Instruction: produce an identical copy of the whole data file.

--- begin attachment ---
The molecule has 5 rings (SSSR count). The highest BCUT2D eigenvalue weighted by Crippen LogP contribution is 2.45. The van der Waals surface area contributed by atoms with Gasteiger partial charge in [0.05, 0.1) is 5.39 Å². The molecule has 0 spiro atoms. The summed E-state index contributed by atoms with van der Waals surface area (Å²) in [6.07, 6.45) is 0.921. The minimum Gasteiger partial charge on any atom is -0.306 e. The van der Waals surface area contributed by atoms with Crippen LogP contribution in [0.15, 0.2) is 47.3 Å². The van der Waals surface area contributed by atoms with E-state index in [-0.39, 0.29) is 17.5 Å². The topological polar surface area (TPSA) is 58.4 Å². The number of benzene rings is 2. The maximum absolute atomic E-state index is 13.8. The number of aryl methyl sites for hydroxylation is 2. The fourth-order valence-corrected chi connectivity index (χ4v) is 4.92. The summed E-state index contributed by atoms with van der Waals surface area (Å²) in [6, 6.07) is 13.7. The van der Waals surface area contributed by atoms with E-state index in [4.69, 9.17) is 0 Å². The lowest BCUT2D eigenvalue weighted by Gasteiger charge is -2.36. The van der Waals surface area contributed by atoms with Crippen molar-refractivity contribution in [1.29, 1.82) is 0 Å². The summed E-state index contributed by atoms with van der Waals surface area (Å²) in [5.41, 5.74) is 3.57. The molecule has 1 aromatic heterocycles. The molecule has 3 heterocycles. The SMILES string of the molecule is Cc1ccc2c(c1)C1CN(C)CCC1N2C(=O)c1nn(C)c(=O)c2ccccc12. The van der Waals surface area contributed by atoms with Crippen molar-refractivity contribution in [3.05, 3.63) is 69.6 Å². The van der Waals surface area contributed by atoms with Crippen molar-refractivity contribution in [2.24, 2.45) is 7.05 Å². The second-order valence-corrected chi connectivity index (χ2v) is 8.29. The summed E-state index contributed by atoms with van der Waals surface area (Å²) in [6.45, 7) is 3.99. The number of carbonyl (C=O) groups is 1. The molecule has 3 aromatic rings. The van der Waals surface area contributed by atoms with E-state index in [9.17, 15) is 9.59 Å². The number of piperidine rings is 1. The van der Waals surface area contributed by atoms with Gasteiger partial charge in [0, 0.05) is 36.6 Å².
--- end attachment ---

The molecule has 5 rings (SSSR count). The highest BCUT2D eigenvalue weighted by Crippen LogP contribution is 2.45. The van der Waals surface area contributed by atoms with Gasteiger partial charge in [0.05, 0.1) is 5.39 Å². The molecule has 0 spiro atoms. The summed E-state index contributed by atoms with van der Waals surface area (Å²) in [6.07, 6.45) is 0.921. The minimum Gasteiger partial charge on any atom is -0.306 e. The van der Waals surface area contributed by atoms with Crippen LogP contribution in [0.15, 0.2) is 47.3 Å². The van der Waals surface area contributed by atoms with E-state index in [-0.39, 0.29) is 17.5 Å². The topological polar surface area (TPSA) is 58.4 Å². The number of benzene rings is 2. The maximum absolute atomic E-state index is 13.8. The number of aryl methyl sites for hydroxylation is 2. The fourth-order valence-corrected chi connectivity index (χ4v) is 4.92. The summed E-state index contributed by atoms with van der Waals surface area (Å²) in [6, 6.07) is 13.7. The van der Waals surface area contributed by atoms with E-state index in [4.69, 9.17) is 0 Å². The lowest BCUT2D eigenvalue weighted by Gasteiger charge is -2.36. The van der Waals surface area contributed by atoms with Crippen molar-refractivity contribution in [1.29, 1.82) is 0 Å². The summed E-state index contributed by atoms with van der Waals surface area (Å²) in [5.41, 5.74) is 3.57. The molecule has 1 aromatic heterocycles. The molecule has 3 heterocycles. The SMILES string of the molecule is Cc1ccc2c(c1)C1CN(C)CCC1N2C(=O)c1nn(C)c(=O)c2ccccc12. The van der Waals surface area contributed by atoms with Crippen molar-refractivity contribution in [3.05, 3.63) is 69.6 Å². The van der Waals surface area contributed by atoms with Crippen molar-refractivity contribution in [2.24, 2.45) is 7.05 Å². The second-order valence-corrected chi connectivity index (χ2v) is 8.29. The summed E-state index contributed by atoms with van der Waals surface area (Å²) in [6.45, 7) is 3.99. The number of carbonyl (C=O) groups is 1. The molecule has 3 aromatic rings. The van der Waals surface area contributed by atoms with E-state index in [9.17, 15) is 9.59 Å². The number of piperidine rings is 1. The van der Waals surface area contributed by atoms with Gasteiger partial charge in [0, 0.05) is 36.6 Å².